The Out-Patients Department, where more than 44,000 patients were seen annually, was reconstructed. The former Waiting Hall was made into a Central Hall, with consulting rooms leading off it. A small operating theatre was also installed.
The Hospital was officially reopened on 20th December 1909 by the Lord Mayor, accompanied by the Lady Mayoress and the Sheriffs of the City of London.
During WW1 the Hospital became a section of Queen Alexandra's Military Hospital in Millbank. It provided 302 beds for wounded and sick officers.
In 1920 the Hospital received £11,000 from the King's Fund, which enabled it to reduce its debt of £30,000. Fund-raising activities began in August, with a 'Lest We Forget' carnival and procession through northeast London, in order to raise £50,000 to improve the Casualty Department and to build a desperately needed Nurses' Home (the various buildings used for staff quarters were in a bad state of disrepair and infested with rats, mice and other vermin). In 1921, following a carnival, 2 tons and 8 cwt (5,376 lb/2,440 kilos) of copper coins were collected from 1,900 collecting boxes.
On 11th March 1927 the Queen laid the foundation stone for a Nurses' Home to be built at the corner of Enfield Road and St Peter's Road at a cost of over £60,000.
During 1934 some 1,981 in-patients and 29,313 out-patients were treated, most from the Hackney area. Special departments had been established in ENT and gynaecology, as well as a tuberculosis dispensary.
In 1948 the Hospital joined the NHS under the control of the Central Group Hospital Management Committee, part of the North East Metropolitan Regional Hospital Board. In 1966 its administration was transferred to the new East London Committee, when it was linked with St Leonard's Hospital in Shoreditch. Its
Casualty Department closed when the new Accident and Emergency Department opened at St Leonard's Hospital.
In 1974, following a major reorganisation of the NHS, the Hospital came under the auspices of the City and Hackney (Teaching) District Health Authority, part of the North East Thames Regional Health Authority.
The Hospital closed in 1977 with 146 beds.
Present status (January 2008)
Kingsland Business Centre occupies most of the site.
One wing has become the Metropolitan House hostel, providing accommodation for the homeless and for young Spanish, French and Italians coming to London for work.
A French student was murdered here in 2006.
The original building - now the Kingsland Business Centre - from the corner of Kingsland and Middleton Roads.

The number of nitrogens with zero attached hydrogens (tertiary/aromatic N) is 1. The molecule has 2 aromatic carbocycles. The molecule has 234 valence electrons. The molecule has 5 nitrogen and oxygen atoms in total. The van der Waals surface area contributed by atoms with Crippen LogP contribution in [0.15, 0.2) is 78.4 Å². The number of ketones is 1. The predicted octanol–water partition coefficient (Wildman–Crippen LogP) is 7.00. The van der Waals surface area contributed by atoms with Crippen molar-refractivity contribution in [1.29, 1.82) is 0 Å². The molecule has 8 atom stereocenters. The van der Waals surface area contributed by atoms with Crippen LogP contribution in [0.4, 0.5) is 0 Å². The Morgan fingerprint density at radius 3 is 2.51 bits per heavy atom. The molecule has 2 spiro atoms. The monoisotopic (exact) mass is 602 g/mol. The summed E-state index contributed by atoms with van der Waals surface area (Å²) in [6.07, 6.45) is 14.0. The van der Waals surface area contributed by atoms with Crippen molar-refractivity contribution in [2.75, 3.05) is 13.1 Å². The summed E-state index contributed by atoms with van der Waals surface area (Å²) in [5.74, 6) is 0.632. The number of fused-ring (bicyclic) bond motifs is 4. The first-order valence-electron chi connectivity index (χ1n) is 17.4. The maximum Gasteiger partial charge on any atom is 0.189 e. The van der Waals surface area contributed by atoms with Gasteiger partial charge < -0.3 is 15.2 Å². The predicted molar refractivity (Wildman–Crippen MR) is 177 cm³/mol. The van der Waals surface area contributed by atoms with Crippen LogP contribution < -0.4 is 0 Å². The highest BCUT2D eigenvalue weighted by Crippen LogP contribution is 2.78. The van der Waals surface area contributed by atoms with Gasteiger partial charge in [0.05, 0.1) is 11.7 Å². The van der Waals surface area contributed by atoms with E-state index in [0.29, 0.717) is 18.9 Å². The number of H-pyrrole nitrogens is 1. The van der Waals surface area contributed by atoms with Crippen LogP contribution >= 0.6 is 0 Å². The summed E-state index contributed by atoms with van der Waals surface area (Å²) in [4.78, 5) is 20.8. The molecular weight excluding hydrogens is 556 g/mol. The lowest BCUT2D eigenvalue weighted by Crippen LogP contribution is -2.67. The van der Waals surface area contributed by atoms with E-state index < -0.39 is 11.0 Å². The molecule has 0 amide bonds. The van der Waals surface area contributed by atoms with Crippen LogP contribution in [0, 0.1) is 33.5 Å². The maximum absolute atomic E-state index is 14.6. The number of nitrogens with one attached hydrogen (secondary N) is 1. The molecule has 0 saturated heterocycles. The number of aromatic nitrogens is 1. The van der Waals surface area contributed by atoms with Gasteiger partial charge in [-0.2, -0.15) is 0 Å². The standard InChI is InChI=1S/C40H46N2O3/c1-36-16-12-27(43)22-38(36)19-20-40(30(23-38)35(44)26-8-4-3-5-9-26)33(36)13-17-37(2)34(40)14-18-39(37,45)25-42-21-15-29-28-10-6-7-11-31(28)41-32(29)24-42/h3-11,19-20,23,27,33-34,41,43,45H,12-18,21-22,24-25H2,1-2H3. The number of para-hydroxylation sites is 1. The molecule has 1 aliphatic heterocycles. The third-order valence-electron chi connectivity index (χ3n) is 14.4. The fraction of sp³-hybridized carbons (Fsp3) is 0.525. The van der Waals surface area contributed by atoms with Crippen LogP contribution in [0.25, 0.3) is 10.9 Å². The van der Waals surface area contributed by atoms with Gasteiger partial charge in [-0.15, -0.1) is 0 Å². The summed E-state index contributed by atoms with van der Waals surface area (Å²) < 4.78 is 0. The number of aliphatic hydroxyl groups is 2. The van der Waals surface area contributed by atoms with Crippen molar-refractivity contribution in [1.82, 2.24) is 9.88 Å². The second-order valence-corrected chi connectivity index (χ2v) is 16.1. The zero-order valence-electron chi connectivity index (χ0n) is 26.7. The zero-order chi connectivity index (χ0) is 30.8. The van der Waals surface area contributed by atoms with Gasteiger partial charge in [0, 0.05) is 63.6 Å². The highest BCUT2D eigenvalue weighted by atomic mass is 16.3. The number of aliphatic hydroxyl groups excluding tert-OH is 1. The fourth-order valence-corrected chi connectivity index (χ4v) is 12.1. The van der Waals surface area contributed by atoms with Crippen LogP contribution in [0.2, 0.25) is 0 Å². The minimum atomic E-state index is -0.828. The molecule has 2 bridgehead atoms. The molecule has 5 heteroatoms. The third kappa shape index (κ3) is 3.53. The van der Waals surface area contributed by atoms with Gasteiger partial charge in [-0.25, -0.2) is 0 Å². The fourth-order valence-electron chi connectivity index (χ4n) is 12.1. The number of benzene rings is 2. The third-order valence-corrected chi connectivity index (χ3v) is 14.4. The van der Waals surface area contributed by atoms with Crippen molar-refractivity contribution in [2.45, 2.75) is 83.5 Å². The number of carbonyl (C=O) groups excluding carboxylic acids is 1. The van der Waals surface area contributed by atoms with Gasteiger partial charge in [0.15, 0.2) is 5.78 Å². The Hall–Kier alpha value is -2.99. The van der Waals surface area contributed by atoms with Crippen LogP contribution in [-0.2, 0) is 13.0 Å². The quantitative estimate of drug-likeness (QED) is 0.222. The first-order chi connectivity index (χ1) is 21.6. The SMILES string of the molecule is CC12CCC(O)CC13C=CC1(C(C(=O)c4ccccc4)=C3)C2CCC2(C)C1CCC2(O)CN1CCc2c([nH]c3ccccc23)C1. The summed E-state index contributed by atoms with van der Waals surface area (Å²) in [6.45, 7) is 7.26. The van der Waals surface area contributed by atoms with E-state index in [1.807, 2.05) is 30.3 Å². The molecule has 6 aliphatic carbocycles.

The Metropolitan House hostel.
The building still bears the legend 'Metropolitan Hospital' on the frieze above the entrance door.
The south side of the building seen from Kingsland Road.
The northern elevation along St Peter's Way.
The Hospital chimney still stands in Enfield Road.
|Passmore Edwards Convalescent Home, Starvenden Lane, Cranbrook
John Passmore Edwards had readily agreed in 1893 to provide a convalescent home for the Hospital, but after much delay in finding a suitable site, he informed the Governors that if one was not found by October 1895, he would withdraw his offer.
The Hospital issued an appeal for a piece of land and, as a result of which, Mr T.S. Cornwallis (formerly the M.P. for Maidstone) offered 3 acres of a 15-acre site at Starvenden Farm, Cranbrook, near Staplehurst.
The foundation stone of the Home was laid by Mrs Cornwallis on 14th October 1896. A special train from Cannon Street had brought many invited guests to Staplehurst station, from whence they were conveyed to the site by traps.
The Home, which had 18 beds, was officially opened by Princess Louise in July 1897. She had travelled to Staplehurst by special train and was escorted from the station by the West Kent Yeomanry. The Home had cost £3,000 to build and furnish.
At the opening ceremony Lord Battersea, the Treasurer of the Hospital, had expressed a hope that the local residents would take an interest in the convalescents, many of whom were the poorest Londoners or injured sailors from the Docks. However, despite many being employed at the Home, most residents feared that the patients would bring with them infectious diseases that would spread to the town.
The Convalescent Home did not stay open very long, probably due to the financial straits of the Hospital. Around the beginning of the 20th century, it was taken over by the LCC and became a home for children recovering from tuberculosis.
In the 1940s the building became a remand home for errant boys.
The Home was sold in the 1980s and converted into a residential home for the elderly.
Today the building has been converted into an apartment block.
References (Accessed 29th September 2014)
(Author unstated) 1896 Metropolitan Hospital. The Echo, 15th October, 2.
(Author unstated) 1897 Reflections from a Board Room Mirror. Nursing Record and Hospital World, 24th July, 74.
|References (Accessed 29th September 2014)
(Author unstated) 1893 The Metropolitan Hospital, Kingsland Road, N. Nursing Record, 6th July, 327.
(Author unstated) 1895 Untitled. Nursing Record and Hospital World, 17th August, 85.
(Author unstated) 1900 Reflections from a Board Room Mirror. Nursing Record and Hospital World, 3rd March, 178.
(Author unstated) 1904 Our Hospitals and Charities Illustrated (June). London, Kegan Paul Trench Trubner & Co.
(Author unstated) 1909 The Hospital World. The Metropolitan Hospital, N.E. British Journal of Nursing, 27th September, 443-444.
(Author unstated) 1920 The Hospital World. British Journal of Nursing, 28th August, 118.
(Author unstated) 1924 The Hospital World. British Journal of Nursing (October), 228.
(Author unstated) 1927 The Hospital World. British Journal of Nursing (March), 69.
Bolding P 2008 The Metropolitan Hospital - mystery donors. De Beauvoir Association Newsletter (April), 5.